Tokyo sees biggest rise in coronavirus cases in two months

Tokyo had initially sought to hold new daily cases at fewer than 20 after the government lifted the state of emergency on May 25. (Reuters)
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Updated 02 July 2020

Tokyo sees biggest rise in coronavirus cases in two months

  • About 70 percent of cases on Thursday were among people in their 20s and 30s

TOKYO: Tokyo confirmed 107 new coronavirus infections on Thursday, its highest daily tally in two months, but Japan’s chief cabinet secretary said there was no need to reintroduce a state of emergency.
The Japanese capital, with 14 million people, had initially sought to hold new daily cases at fewer than 20 after the government lifted the state of emergency on May 25, only to see its tally consistently exceed 50 over the past week.
Tokyo’s daily count last rose above 100 on May 2. On Wednesday, it confirmed 67 new cases.
Tokyo Governor Yuriko Koike said about 70 percent of cases on Thursday were among people in their 20s and 30s.
“It’s really unpleasant that it is increasing somewhat. I’d like to ask all Tokyo residents and everyone at businesses for their cooperation to prevent that,” she said.
Chief Cabinet Secretary Yoshihide Suga told reporters he didn’t think there was a need for a fresh state of emergency.
“We’ll continue to pay attention to the infection situation in the area with a sense of urgency, and work to both prevent spreading of infection and support economic activity,” he said.
Officials have also said the medical system can handle existing infections and that increased testing partly explains the rise in confirmed cases.
Despite more cases in Tokyo, Japan, with about 19,000 cases and 976 deaths, has reported a lower overall rate of infection than many countries.
More than 10.7 million people have been reported to be infected by the coronavirus globally and over 515,000 have died, according to a Reuters tally.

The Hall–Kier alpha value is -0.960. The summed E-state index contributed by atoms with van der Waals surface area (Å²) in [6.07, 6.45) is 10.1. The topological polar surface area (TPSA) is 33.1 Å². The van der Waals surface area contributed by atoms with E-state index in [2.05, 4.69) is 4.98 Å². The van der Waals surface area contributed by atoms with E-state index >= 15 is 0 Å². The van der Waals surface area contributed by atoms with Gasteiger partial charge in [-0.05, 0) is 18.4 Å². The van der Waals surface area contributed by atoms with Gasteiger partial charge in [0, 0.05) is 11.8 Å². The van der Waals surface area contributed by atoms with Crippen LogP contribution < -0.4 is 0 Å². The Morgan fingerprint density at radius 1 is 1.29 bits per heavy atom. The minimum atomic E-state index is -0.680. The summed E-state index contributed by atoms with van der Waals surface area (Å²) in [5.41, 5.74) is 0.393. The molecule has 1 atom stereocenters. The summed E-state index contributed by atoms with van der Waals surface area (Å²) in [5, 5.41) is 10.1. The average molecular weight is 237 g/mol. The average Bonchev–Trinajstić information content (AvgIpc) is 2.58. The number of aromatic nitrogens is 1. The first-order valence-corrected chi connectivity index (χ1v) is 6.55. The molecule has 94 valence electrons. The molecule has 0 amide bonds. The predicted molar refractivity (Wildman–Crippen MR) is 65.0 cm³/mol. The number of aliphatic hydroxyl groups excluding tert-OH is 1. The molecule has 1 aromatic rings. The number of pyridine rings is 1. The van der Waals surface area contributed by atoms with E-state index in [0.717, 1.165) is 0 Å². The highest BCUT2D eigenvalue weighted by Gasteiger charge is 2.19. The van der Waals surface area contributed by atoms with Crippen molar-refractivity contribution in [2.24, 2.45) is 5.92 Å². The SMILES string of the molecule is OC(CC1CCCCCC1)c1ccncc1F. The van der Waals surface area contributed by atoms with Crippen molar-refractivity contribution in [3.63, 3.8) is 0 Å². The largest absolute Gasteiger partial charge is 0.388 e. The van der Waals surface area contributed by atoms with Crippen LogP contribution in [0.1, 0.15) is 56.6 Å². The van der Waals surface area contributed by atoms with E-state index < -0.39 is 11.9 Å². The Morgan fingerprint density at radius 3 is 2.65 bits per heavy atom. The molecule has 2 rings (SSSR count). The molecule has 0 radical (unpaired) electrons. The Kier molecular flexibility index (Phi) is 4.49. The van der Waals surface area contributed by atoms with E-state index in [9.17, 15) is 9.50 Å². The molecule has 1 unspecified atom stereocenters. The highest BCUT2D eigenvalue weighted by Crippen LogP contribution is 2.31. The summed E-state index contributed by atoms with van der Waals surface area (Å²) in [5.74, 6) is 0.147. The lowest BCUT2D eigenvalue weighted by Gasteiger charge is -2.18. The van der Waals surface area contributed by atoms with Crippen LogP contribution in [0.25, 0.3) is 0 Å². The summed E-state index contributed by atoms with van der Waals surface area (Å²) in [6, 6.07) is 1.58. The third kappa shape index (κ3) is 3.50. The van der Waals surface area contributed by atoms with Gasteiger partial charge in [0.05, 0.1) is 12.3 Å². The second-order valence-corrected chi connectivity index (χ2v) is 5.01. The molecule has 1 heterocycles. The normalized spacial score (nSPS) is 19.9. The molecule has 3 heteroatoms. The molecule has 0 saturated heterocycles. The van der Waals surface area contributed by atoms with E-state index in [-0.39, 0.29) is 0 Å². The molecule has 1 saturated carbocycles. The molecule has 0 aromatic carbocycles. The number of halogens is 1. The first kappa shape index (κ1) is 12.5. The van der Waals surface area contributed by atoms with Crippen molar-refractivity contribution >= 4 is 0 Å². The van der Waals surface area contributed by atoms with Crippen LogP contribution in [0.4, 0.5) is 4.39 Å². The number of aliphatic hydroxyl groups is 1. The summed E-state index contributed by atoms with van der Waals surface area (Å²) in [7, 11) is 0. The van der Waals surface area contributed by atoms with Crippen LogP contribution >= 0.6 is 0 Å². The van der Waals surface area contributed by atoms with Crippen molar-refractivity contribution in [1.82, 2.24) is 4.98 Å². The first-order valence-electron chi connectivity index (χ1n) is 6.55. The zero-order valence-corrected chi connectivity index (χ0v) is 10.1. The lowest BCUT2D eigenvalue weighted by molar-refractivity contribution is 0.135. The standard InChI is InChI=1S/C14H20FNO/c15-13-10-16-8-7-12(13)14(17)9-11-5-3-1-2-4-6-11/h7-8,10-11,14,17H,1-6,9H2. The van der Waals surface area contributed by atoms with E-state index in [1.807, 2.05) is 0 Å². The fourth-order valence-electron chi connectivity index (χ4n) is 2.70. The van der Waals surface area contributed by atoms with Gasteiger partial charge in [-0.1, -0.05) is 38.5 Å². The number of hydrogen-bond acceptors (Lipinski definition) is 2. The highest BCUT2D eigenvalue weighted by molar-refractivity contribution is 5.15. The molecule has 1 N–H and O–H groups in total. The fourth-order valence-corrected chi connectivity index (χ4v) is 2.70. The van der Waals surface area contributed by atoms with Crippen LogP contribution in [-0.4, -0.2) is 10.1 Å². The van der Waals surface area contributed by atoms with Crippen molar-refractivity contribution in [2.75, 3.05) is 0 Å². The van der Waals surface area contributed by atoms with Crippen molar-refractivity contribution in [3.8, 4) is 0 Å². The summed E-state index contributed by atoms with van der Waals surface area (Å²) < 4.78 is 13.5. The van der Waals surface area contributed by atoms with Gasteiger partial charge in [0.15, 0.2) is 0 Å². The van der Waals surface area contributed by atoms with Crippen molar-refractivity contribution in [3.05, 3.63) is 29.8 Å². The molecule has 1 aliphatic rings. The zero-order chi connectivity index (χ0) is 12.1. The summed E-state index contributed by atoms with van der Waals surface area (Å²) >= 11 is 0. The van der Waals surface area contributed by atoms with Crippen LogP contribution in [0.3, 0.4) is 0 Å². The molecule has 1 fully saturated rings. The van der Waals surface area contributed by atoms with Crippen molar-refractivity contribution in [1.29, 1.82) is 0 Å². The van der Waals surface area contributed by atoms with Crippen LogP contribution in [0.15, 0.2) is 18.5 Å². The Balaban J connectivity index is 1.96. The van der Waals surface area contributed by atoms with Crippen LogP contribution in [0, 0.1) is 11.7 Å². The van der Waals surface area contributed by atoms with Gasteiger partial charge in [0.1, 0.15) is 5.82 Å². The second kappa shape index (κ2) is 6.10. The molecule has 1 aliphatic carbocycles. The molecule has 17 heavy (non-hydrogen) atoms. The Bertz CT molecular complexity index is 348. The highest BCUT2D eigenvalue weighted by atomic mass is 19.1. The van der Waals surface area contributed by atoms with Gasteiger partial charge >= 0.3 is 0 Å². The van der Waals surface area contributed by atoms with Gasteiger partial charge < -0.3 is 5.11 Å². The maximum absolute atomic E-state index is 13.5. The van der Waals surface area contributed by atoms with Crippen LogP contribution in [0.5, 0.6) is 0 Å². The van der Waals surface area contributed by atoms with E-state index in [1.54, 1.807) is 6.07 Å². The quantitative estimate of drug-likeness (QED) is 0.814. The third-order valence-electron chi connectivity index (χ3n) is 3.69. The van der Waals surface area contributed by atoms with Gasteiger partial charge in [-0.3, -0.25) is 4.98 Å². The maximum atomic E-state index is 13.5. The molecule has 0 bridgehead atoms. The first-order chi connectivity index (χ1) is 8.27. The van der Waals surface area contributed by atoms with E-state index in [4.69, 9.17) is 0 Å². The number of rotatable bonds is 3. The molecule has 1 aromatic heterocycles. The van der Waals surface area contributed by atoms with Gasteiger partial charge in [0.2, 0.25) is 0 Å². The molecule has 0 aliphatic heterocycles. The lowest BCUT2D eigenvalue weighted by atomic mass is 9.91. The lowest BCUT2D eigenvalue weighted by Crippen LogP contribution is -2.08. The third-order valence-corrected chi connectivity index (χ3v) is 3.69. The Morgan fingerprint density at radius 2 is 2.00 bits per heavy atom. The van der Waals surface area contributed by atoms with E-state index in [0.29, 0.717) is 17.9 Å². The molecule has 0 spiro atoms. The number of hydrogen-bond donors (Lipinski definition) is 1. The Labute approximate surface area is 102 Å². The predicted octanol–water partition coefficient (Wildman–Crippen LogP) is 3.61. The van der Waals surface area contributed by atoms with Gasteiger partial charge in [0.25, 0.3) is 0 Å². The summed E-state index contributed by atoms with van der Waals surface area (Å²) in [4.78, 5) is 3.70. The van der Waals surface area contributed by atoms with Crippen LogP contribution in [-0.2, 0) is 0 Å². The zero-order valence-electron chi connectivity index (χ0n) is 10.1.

This week, Tokyo said it would move away from numerical targets in favor of more reliance on expert advice to rein in the virus and avert more economic damage.


Lebanese diaspora in London protest in support of Beirut protesters

Updated 26 min 1 sec ago

Lebanese diaspora in London protest in support of Beirut protesters

  • At least 100 people — both Lebanese and non-Lebanese — showed up at the protest denouncing government corruption and negligence following the port explosion that killed at least 158 people
  • Many of the chants at the London protest targeted politicians from across Lebanon’s ruling elite, including Hezbollah Secretary-General Hassan Nasrallah

LONDON: The Lebanese diaspora in London gathered in Hyde Park on Saturday in a protest showing solidarity for those demonstrating in Beirut.

At least 100 people — both Lebanese and non-Lebanese — showed up at the protest denouncing government corruption and negligence following the port explosion that killed at least 158 people, injured more than 6,000 and left 300,000 homeless.

“It is very important to show support and solidarity with our fellow Lebanese protesting in the country,” one protester said. “Here in London we can peacefully protest, but those in Lebanon must go through attacks by both the internal security forces and political leaders’ thugs.”

Many of the chants at the London protest targeted politicians from across Lebanon’s ruling elite, including Hezbollah Secretary-General Hassan Nasrallah.

“Terrorist, terrorist, Hassan Nasrallah is a terrorist,” was one of the slogans chanted at the protest.

Another was: “All of them means all of them, and your leader is one of them.”

The Lebanese national anthem was played at the beginning of the protest following a moment of silence to honor those who were killed in the explosion. Protesters were seen breaking down in tears as the names of those who died were read aloud.

Posters carried pictures of the victims, with others carrying the message that “their blood is on your hands” — referencing the government’s negligence around the cause of the explosion.

The Lebanese government announced that 2,750 tons of ammonium nitrate was located in one of the warehouses in the port and was the main cause of the blast’s immense power. Lebanese President Michel Aoun did not rule out the involvement of foreign interference.

“The incident might be a result of negligence or external intervention through a missile or a bomb,” Aoun said on Friday.